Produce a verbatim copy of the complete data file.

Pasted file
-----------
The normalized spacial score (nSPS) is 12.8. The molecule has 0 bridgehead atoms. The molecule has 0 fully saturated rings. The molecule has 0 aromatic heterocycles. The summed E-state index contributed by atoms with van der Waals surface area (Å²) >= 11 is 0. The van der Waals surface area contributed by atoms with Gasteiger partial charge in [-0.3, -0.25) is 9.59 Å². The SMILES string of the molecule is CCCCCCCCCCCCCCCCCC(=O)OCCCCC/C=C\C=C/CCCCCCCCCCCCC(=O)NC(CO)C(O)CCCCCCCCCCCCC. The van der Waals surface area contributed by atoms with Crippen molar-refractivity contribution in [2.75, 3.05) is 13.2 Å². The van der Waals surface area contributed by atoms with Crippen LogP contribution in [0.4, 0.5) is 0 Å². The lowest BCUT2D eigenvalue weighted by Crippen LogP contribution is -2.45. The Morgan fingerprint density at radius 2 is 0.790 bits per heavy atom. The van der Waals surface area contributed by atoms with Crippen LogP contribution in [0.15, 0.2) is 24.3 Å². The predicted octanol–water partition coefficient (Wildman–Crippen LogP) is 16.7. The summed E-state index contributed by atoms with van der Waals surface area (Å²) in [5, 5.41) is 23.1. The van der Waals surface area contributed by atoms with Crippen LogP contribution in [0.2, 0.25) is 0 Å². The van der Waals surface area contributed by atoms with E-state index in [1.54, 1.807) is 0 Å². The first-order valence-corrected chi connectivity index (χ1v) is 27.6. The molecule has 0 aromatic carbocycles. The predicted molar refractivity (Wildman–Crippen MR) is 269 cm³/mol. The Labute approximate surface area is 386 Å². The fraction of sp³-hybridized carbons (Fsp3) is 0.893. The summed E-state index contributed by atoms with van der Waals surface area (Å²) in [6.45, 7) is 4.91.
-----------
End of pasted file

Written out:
The normalized spacial score (nSPS) is 12.8. The molecule has 0 bridgehead atoms. The molecule has 0 fully saturated rings. The molecule has 0 aromatic heterocycles. The summed E-state index contributed by atoms with van der Waals surface area (Å²) >= 11 is 0. The van der Waals surface area contributed by atoms with Gasteiger partial charge in [-0.3, -0.25) is 9.59 Å². The SMILES string of the molecule is CCCCCCCCCCCCCCCCCC(=O)OCCCCC/C=C\C=C/CCCCCCCCCCCCC(=O)NC(CO)C(O)CCCCCCCCCCCCC. The van der Waals surface area contributed by atoms with Crippen molar-refractivity contribution in [2.75, 3.05) is 13.2 Å². The van der Waals surface area contributed by atoms with Crippen LogP contribution in [0.4, 0.5) is 0 Å². The lowest BCUT2D eigenvalue weighted by Crippen LogP contribution is -2.45. The Morgan fingerprint density at radius 2 is 0.790 bits per heavy atom. The van der Waals surface area contributed by atoms with Crippen LogP contribution in [0.15, 0.2) is 24.3 Å². The predicted octanol–water partition coefficient (Wildman–Crippen LogP) is 16.7. The summed E-state index contributed by atoms with van der Waals surface area (Å²) in [5, 5.41) is 23.1. The van der Waals surface area contributed by atoms with Crippen LogP contribution in [0.2, 0.25) is 0 Å². The van der Waals surface area contributed by atoms with E-state index in [1.54, 1.807) is 0 Å². The first-order valence-corrected chi connectivity index (χ1v) is 27.6. The molecule has 0 aromatic carbocycles. The predicted molar refractivity (Wildman–Crippen MR) is 269 cm³/mol. The Labute approximate surface area is 386 Å². The fraction of sp³-hybridized carbons (Fsp3) is 0.893. The summed E-state index contributed by atoms with van der Waals surface area (Å²) in [6.45, 7) is 4.91.